Megan came to me one Sunday and implored for a Nemo cake for her 9th birthday party. How can I refuse those beautiful big black eyes and sweet mouth? She remembers the one I had made for Wey years ago, "There was Nemo, a shark, fishes and..." I only remember a 3-D Nemo that Yi had painted. It looked so alive we kept it in the icebox for months.
I learnt to work with sugarpaste (American) or fondant (Australian) icing about 15 years ago from a lady called Beeda who has since moved to Australia. She was a very good teacher, and I could make wedding cakes after taking her classes. Sugarpaste is really fun and easy once you practise and give yourself plenty of time, preparing ahead your sketches and designs. There are now many books on this craft, and Suyin is a good example of a creative sugarcraft artist. Sugarcraft cakes aren't really about the cake per se, but more about the design so don't expect the icing to taste any better than sweet plastic.
In KK, unlike Australia and other countries, you'd have to make your own sugarpaste or fondant. Not only that, I was quite frustrated about getting food colors because unlike 15 years ago, all the cakeshops now do not sell Wilton color pastes. My conscience won't allow me to make cakes, especially for kids, using colors from obscure companies. In the end, I found only red and yellow Wilton color pastes at Pelangi cake ingredients shop in Taman Winner, Luyang. Color pastes are recommended because they are thicker and more intense and so do not change the consistency of your fondant as much as liquid colors. Megan's cake should have had a blue background, but I was limited by my colors.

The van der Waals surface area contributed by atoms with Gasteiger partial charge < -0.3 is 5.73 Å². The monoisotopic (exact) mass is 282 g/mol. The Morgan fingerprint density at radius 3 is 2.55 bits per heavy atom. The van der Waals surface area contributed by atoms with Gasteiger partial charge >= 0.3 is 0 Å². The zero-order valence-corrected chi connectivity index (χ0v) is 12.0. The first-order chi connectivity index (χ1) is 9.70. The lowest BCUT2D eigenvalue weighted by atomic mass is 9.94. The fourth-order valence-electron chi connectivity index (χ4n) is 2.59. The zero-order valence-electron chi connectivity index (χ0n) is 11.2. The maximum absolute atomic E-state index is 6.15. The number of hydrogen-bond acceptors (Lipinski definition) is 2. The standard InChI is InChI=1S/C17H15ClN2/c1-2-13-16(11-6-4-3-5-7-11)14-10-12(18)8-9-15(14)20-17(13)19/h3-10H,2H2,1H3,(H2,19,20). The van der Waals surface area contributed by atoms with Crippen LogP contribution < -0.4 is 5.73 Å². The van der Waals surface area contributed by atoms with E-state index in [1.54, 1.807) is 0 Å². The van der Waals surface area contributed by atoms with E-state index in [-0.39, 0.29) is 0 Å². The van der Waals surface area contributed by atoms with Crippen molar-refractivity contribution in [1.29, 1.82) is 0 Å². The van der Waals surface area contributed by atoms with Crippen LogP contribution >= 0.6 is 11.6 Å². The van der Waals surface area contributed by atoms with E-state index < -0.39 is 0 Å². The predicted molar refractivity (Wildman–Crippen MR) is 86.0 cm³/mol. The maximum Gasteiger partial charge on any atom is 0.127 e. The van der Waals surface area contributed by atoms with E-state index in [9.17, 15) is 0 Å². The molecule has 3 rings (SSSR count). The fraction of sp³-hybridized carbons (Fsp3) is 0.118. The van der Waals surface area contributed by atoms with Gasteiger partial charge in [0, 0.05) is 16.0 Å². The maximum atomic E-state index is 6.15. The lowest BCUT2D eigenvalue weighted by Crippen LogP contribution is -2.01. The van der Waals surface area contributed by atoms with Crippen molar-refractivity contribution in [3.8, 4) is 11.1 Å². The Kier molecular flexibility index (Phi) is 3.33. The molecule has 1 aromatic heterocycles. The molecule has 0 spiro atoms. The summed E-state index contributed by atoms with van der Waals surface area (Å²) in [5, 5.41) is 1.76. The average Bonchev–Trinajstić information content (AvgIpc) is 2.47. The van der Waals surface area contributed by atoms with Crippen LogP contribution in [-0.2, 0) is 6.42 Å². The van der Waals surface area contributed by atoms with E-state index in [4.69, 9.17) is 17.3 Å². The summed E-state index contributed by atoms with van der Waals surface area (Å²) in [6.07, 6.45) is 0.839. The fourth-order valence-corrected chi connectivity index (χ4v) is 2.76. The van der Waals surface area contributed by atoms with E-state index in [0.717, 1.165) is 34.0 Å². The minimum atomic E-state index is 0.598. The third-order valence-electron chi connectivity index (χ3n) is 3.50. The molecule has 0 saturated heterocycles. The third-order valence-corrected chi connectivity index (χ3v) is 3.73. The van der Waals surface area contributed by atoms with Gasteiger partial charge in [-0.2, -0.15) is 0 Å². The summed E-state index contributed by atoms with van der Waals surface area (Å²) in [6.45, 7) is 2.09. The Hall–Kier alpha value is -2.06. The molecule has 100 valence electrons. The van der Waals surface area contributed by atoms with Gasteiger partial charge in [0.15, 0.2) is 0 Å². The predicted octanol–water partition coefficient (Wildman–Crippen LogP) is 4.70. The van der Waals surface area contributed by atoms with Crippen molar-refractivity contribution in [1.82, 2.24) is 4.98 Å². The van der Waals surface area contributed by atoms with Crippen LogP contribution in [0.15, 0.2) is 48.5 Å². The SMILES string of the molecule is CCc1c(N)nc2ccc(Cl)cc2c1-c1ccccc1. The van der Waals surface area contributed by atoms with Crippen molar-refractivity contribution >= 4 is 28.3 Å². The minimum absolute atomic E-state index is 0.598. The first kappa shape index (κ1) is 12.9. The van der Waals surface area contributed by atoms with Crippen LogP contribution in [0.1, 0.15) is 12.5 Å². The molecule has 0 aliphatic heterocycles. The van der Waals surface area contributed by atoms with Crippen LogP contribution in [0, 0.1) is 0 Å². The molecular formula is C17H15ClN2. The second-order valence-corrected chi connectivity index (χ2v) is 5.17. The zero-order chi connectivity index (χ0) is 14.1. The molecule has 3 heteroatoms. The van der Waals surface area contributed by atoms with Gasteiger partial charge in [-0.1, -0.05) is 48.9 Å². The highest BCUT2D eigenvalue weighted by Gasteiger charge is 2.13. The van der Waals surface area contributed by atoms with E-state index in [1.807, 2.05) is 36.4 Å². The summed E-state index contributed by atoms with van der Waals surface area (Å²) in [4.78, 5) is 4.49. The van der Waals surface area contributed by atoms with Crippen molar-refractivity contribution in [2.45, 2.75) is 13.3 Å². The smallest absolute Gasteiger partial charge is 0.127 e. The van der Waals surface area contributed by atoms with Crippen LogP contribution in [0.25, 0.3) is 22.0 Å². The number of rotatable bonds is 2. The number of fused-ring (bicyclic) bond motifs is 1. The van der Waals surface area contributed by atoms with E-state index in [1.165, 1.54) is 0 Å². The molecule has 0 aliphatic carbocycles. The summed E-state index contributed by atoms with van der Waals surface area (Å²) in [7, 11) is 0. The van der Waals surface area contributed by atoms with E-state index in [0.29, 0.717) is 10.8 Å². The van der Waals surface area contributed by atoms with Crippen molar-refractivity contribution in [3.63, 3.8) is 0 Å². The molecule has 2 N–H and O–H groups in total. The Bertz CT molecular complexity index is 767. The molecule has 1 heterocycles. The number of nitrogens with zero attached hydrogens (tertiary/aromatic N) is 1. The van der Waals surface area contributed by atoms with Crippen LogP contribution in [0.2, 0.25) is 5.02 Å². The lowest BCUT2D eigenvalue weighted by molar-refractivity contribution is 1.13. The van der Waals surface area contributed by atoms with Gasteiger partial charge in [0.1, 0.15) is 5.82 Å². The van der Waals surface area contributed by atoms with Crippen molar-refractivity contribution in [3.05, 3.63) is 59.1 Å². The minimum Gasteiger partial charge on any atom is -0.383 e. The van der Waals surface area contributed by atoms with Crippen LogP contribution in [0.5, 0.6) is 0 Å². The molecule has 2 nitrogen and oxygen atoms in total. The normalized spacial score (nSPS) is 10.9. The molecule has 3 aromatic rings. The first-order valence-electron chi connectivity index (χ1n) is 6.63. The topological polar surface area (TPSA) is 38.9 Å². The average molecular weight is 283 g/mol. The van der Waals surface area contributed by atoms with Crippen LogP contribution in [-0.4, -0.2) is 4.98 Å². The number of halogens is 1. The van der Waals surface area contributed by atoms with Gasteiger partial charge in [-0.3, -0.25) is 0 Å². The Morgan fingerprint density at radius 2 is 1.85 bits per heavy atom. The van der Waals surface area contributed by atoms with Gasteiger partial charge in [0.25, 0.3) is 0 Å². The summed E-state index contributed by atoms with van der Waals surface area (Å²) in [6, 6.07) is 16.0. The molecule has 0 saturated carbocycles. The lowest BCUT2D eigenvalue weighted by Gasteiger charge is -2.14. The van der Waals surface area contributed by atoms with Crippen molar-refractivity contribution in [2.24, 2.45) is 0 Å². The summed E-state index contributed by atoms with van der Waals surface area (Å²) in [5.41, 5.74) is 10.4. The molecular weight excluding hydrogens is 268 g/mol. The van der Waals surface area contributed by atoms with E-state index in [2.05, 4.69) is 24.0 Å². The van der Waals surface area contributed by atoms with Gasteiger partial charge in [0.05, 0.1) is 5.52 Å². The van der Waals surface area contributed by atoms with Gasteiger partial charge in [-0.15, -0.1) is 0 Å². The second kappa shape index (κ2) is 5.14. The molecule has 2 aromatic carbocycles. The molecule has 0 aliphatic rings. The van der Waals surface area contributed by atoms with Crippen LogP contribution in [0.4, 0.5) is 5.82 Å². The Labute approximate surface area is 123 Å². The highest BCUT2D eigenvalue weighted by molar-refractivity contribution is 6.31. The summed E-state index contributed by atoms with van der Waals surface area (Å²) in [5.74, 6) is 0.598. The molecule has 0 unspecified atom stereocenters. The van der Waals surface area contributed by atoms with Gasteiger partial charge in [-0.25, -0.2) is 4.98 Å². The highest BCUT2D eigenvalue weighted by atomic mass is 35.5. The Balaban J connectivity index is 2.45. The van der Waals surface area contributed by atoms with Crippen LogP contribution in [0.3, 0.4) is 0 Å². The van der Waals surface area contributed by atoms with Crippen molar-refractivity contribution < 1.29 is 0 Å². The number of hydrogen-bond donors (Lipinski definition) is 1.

I started making the appliques around 1 pm, and the cake was only ready at 5:30 pm. By then it was raining so unfortunately I had to use artificial lighting to photograph the cake, which didn't do justice to Nemo :) I was lucky to have Leila around to help. She did a wonderful job with the fish (forgot its name. Look at the 'face' and details of the eyes!) and the squid. I first drew the picture based on a party favor bag from Wey's party (thank goodness I kept one in my cookbook) and put the picture into a lightly greased CD sleeve so I can work directly on the pic to get the scale right. Leila and I had fun.
1 t liquid glucose
30 ml room temp. water
160g icing sugar, sifted
extra icing sugar
1. Put water into a thin metal cup, add the gelatine, stir and set over a pot of boiling water to dissolve.
2. Add the glucose, stir till dissolved and remove. Let it cool slightly.
3. Add into the icing sugar, stirring all the time. Knead till very smooth. Add a few drops of water if too dry, more icing sugar if too wet. The more you knead, the wetter it'll go so sugarpaste has lots of hand sweat and cells!
4. Put fondant into a plastic bag all the time, even when you work on your appliques or figures, to keep from drying. If it gets sticky, use cornstarch to dust.
5. Fondant cakes are to be left at room temperature, never in the fridge because if you do, it will sweat when you take it out from the fridge. For this reason, fondant/sugarpaste cakes are very suitable for our country - it won't melt like buttercream or whipped cream.
6. Beacause the fondant/sugarpaste is heavy, the cake should be firmer, such as a buttercake.
1 T gelatine powder
60 ml room temp water
3 T liquid glucose
2 t glycerine
1 kg icing sugar, sifted
- do same as above recipe.
- this is more pliable so it can be wrapped around a cake. However, it will still dry out and harden slightly so you have to work fast.